Soil Type

Soils with more exchange sites (places for the nutrient to adhere to the soil particle) will be able to better hold nutrient particles more strongly and in larger quantities.

  • Clay soils have greater inherent ability to hold nutrients than sandy or silty soils, due to their larger surface area.
  • Soils with higher organic matter (OM) contents have greater ability to hold nutrients because OM provides additional exchange sites and nutrients to the soil as it decomposes.

Management tactics, like the ones listed below, can affect the levels of OM in soil:

  • tillage intensity or no-tillage
  • organic amendments, such as manure
  • cover crop usage for soil cover, grazing, forage, or green manure purposes
  • crop rotation and residue management

Questions to consider about soil type:

  • How do the plants or crops grown in a given location provide—or not provide—residue cover to the soil?
  • How is any residue left behind managed? Is it tilled into the soil or left on the soil surface?

Soil Health

Soil health is an emerging topic within the field of agriculture, with researchers and farmers aiming to better understand and improve the ability of soils to function. Soil health refers to finding the right balance of living soil organisms, nutrient availability, and crop productivity by using sound management practices and principles. Soil health is determined by the interaction of biological, physical, and chemical factors, which come together to govern how soils function.

Healthier soils are more productive and provide increased ecosystem services:

  • increased organic matter
  • improved microbial activity
  • greater ability to sequester carbon
  • increased water infiltration, leading to less runoff and fewer nutrient loss events
  • improved habitat for pollinators and wildlife
  • healthier crops with higher yields by using fewer inputs, saving farmers time and money
  • greater resilience to weather extremes

Many soil labs offer soil health testing services, but there is no standardized set of tests that universally defines soil health. Different labs offer various combinations of soil health tests that they believe work best. But they often don’t provide any baseline data representing good, bad, or mid-level soil test results to compare against. The Ohio State University has conducted a vast amount of research and continues to investigate the subject to determine what different soil test values mean to create a standard for soil health test results to be compared against.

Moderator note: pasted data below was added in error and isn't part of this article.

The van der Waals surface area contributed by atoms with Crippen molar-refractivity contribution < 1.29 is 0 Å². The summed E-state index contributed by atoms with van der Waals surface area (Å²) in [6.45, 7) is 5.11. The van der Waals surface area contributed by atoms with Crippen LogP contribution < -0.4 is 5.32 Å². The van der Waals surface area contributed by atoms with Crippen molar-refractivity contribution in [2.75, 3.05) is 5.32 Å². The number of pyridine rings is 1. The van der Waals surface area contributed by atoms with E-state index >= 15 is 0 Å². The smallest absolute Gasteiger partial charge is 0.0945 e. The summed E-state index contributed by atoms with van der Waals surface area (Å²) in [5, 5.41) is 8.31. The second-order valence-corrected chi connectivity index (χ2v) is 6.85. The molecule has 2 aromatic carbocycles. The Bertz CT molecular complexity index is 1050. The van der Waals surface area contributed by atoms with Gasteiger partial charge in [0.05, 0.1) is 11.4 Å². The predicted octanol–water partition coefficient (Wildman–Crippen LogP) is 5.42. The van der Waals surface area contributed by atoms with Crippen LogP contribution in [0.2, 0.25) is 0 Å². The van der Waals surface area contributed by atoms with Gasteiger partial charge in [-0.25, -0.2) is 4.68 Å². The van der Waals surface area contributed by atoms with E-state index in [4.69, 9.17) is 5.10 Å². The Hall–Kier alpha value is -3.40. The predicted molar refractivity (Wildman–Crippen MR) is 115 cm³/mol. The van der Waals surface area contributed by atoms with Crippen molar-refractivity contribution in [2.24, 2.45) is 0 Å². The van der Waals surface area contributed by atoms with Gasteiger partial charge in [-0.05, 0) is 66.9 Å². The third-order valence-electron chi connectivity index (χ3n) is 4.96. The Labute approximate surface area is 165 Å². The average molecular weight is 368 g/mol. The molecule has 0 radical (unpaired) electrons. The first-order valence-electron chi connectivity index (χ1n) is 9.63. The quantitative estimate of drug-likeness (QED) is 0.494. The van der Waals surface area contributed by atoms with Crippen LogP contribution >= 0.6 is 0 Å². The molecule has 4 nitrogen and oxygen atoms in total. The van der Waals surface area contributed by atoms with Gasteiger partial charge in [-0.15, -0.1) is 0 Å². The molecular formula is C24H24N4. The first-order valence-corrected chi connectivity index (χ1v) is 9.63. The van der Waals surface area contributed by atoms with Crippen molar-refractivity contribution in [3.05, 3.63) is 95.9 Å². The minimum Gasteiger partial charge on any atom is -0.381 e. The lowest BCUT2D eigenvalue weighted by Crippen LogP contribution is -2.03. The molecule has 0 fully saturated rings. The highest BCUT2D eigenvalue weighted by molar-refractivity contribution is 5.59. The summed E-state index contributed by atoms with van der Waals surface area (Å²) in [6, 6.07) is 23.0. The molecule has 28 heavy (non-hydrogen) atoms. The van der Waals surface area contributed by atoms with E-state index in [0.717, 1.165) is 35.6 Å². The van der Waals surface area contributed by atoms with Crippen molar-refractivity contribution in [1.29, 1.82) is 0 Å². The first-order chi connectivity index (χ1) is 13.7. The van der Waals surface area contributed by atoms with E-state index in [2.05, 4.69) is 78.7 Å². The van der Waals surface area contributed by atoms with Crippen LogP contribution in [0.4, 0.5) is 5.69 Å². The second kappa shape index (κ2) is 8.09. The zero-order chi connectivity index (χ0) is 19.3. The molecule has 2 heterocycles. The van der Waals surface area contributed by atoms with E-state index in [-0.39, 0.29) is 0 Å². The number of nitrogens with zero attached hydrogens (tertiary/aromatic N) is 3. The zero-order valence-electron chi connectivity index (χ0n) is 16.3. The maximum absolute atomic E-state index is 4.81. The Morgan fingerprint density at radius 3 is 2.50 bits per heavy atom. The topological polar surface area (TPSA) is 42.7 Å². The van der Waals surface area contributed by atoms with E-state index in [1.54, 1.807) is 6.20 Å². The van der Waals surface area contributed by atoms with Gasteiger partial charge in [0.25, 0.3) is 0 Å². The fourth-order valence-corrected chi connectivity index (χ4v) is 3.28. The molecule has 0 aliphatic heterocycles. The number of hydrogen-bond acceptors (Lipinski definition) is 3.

For more information about the results of research from 2022, look in the 2022 eFields publication, pages 208–211. A full report was written to summarize six years of this data, titled “Baseline Assessment of Soil Health in Ohio.” View this report at

In addition, the Ohio State University Extension Agronomic Crops Team offers winter programming on the subject of soil health. Recordings of webinars from this year and the previous two years can be found on the OSU Extension Agronomic Crops Team YouTube page. The 2023 Soil Health Webinar Series topics are as follows:

  • Jan. 5, 2023, webinar: Precipitation & management and their effects on soil health by Dr. Peter Tomlinson, Kansas State University.
  • Feb. 2, 2023, webinar: Know your biologicals and what they can (or cannot) do for you by Dr. Mark Licht, Iowa State University.
  • March 2, 2023, webinar: Intercropping & soil health by no-till producer Lucas Criswell.
  • March 30, 2023, webinar: Soil health & water quality by Dr. Vinayak Shedekar, The Ohio State University, and Dr. Will Osterholz, USDA Agricultural Research Service.

All previous soil health webinar recordings can be found on the OSU Agronomic Crops Team YouTube page, at

Originally posted May 30, 2023.